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Consumer confusion, obfuscation and price regulation

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  • Yiquan Gu
  • Tobias Wenzel

Abstract

This paper studies firms’ obfuscation choices in a duopoly setting where two firms differ in their marginal costs of production. We show that the high-cost firm chooses maximum obfuscation while the lowcost firmchooses minimal (maximal) obfuscation if the cost advantage is large (small). We argue that price regulation might be a useful policy in such an environment for two reasons: Introducing a price cap benefits consumers as it i) makes pricing more competitive and ii) reduces firms’ incentives to obfuscate. Moreover, a price cap benefits social welfare as it shifts production to the more efficient low-cost firm.
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Suggested Citation

  • Yiquan Gu & Tobias Wenzel, 2017. "Consumer confusion, obfuscation and price regulation," Scottish Journal of Political Economy, Scottish Economic Society, vol. 64(2), pages 169-190, May.
  • Handle: RePEc:bla:scotjp:v:64:y:2017:i:2:p:169-190
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    File URL: http://hdl.handle.net/10.1111/sjpe.12121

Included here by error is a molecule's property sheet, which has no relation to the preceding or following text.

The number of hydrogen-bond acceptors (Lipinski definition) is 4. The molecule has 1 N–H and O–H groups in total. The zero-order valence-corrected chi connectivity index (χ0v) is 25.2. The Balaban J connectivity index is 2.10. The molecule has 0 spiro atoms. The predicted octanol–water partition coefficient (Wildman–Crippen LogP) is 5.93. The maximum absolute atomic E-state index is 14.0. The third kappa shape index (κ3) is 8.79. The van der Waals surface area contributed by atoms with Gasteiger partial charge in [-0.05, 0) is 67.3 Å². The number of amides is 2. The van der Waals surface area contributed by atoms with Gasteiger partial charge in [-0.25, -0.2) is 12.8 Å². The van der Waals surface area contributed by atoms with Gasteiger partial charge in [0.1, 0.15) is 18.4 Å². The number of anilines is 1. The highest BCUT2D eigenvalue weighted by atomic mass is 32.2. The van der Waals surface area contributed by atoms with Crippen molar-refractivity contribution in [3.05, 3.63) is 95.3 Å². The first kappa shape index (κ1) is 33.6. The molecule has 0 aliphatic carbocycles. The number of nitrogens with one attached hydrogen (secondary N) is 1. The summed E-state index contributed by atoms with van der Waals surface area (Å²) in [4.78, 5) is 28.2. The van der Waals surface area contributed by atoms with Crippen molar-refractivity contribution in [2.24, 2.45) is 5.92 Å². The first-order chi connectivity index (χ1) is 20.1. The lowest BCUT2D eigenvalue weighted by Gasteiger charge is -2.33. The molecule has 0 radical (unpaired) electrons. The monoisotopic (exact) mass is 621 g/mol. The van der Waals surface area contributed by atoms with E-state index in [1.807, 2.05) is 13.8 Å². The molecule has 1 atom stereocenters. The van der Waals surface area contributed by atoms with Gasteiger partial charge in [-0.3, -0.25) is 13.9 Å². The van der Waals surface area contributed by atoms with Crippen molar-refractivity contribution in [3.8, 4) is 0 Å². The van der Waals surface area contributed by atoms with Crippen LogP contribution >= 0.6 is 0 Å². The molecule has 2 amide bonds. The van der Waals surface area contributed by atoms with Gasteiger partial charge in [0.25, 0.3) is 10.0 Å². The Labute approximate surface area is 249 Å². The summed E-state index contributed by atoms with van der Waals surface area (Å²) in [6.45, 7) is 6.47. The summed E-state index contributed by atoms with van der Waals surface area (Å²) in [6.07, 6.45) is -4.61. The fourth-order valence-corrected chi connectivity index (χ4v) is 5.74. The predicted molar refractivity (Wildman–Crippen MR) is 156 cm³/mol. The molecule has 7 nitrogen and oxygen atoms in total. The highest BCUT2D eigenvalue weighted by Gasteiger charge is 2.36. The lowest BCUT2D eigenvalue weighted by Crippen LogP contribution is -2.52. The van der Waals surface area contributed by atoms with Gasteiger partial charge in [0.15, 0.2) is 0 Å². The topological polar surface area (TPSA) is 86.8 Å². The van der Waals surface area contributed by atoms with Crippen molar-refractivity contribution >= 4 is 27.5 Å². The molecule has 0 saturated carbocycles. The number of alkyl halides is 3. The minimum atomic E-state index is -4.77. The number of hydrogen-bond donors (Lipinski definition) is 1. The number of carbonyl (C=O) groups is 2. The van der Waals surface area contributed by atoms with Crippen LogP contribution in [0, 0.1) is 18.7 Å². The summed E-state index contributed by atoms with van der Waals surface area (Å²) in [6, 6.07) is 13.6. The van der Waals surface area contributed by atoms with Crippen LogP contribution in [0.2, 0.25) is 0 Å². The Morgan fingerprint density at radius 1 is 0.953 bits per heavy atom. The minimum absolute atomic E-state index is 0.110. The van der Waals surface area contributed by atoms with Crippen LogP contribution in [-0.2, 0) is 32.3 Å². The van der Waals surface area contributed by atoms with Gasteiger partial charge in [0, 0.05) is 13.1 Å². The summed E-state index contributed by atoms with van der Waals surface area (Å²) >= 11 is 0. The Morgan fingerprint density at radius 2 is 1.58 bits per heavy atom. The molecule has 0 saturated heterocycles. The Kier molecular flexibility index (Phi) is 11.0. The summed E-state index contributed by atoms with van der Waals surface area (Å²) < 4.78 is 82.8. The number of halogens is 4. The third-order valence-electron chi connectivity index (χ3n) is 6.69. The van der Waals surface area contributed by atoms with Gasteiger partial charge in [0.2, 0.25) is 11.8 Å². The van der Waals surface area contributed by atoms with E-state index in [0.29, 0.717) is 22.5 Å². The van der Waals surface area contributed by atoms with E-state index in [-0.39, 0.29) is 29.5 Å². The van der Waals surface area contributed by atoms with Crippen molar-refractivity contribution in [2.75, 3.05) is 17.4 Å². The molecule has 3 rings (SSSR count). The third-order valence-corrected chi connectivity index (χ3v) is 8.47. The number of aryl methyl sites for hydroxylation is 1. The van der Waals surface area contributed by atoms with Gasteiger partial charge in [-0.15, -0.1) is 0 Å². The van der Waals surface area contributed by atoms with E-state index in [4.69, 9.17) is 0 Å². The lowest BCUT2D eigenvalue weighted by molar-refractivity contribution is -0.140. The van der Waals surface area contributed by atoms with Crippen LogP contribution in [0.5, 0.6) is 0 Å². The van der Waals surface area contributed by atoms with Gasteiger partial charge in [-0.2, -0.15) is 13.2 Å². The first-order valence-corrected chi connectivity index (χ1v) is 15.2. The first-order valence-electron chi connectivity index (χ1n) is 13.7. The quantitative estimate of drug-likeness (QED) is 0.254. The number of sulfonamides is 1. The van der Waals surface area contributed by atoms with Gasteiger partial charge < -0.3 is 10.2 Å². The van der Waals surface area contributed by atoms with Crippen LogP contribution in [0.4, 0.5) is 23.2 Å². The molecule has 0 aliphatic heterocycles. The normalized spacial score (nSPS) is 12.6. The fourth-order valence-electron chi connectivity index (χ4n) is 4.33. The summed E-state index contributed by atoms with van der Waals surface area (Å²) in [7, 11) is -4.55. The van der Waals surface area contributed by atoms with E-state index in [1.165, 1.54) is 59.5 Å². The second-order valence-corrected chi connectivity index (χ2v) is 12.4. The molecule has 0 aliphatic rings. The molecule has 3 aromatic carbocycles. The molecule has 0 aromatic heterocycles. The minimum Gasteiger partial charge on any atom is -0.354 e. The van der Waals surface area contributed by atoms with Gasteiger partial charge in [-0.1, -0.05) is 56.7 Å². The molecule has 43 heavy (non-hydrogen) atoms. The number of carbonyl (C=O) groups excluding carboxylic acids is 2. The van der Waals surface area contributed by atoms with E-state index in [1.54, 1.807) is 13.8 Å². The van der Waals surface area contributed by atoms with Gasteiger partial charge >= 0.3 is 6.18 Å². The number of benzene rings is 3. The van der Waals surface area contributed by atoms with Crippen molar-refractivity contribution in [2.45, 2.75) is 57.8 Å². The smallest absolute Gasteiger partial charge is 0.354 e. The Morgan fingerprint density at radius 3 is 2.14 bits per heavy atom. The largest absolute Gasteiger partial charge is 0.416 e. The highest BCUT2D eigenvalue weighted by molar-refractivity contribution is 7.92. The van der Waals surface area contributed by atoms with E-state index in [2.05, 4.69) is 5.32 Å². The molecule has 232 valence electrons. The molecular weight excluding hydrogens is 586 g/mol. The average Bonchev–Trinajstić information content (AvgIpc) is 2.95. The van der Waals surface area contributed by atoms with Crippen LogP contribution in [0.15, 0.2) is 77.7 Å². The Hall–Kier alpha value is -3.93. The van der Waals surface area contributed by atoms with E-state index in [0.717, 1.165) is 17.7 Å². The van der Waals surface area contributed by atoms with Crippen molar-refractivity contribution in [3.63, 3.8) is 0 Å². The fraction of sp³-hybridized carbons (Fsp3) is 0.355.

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    3. Bernard Hoekman & Charles Sabel, 2017. "Trade Agreements, Regulatory Sovereignty and Democratic Legitimacy," RSCAS Working Papers 2017/36, European University Institute.

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    More about this item

    JEL classification:

    • D18 - Microeconomics - - Household Behavior - - - Consumer Protection
    • L13 - Industrial Organization - - Market Structure, Firm Strategy, and Market Performance - - - Oligopoly and Other Imperfect Markets
    • L51 - Industrial Organization - - Regulation and Industrial Policy - - - Economics of Regulation

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